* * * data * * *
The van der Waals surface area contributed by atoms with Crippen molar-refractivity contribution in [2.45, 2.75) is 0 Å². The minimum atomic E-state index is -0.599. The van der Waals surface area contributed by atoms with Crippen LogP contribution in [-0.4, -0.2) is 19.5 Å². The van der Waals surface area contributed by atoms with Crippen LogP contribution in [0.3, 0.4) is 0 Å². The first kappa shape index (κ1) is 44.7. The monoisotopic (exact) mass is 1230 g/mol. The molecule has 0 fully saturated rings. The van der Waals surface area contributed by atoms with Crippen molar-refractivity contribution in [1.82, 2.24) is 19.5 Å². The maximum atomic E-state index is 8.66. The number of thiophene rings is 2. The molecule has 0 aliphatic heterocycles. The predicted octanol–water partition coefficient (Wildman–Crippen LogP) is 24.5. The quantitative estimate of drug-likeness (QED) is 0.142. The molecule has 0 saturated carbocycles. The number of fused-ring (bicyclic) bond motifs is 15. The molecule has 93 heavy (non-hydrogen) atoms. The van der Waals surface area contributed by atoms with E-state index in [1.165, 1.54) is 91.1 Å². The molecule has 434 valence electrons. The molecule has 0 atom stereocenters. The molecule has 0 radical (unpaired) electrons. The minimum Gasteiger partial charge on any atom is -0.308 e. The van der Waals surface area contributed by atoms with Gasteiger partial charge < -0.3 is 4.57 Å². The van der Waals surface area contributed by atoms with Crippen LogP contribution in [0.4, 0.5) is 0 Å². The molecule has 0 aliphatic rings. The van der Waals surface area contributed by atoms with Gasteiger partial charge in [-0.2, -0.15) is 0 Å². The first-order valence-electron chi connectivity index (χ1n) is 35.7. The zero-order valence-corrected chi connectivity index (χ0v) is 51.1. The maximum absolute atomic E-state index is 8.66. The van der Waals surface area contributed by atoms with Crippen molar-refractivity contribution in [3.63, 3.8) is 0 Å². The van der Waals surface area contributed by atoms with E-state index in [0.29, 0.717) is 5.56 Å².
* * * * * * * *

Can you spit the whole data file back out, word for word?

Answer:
The van der Waals surface area contributed by atoms with Crippen molar-refractivity contribution in [2.45, 2.75) is 0 Å². The minimum atomic E-state index is -0.599. The van der Waals surface area contributed by atoms with Crippen LogP contribution in [-0.4, -0.2) is 19.5 Å². The van der Waals surface area contributed by atoms with Crippen LogP contribution in [0.3, 0.4) is 0 Å². The first kappa shape index (κ1) is 44.7. The monoisotopic (exact) mass is 1230 g/mol. The molecule has 0 fully saturated rings. The van der Waals surface area contributed by atoms with Crippen molar-refractivity contribution in [1.82, 2.24) is 19.5 Å². The maximum atomic E-state index is 8.66. The number of thiophene rings is 2. The molecule has 0 aliphatic heterocycles. The predicted octanol–water partition coefficient (Wildman–Crippen LogP) is 24.5. The quantitative estimate of drug-likeness (QED) is 0.142. The molecule has 0 saturated carbocycles. The number of fused-ring (bicyclic) bond motifs is 15. The molecule has 93 heavy (non-hydrogen) atoms. The van der Waals surface area contributed by atoms with E-state index in [1.165, 1.54) is 91.1 Å². The molecule has 434 valence electrons. The molecule has 0 atom stereocenters. The molecule has 0 radical (unpaired) electrons. The minimum Gasteiger partial charge on any atom is -0.308 e. The van der Waals surface area contributed by atoms with Gasteiger partial charge < -0.3 is 4.57 Å². The van der Waals surface area contributed by atoms with Crippen LogP contribution in [0.4, 0.5) is 0 Å². The molecule has 0 aliphatic rings. The van der Waals surface area contributed by atoms with Gasteiger partial charge in [-0.2, -0.15) is 0 Å². The first-order valence-electron chi connectivity index (χ1n) is 35.7. The zero-order valence-corrected chi connectivity index (χ0v) is 51.1. The maximum absolute atomic E-state index is 8.66. The van der Waals surface area contributed by atoms with Crippen molar-refractivity contribution in [3.63, 3.8) is 0 Å². The van der Waals surface area contributed by atoms with E-state index in [0.29, 0.717) is 5.56 Å².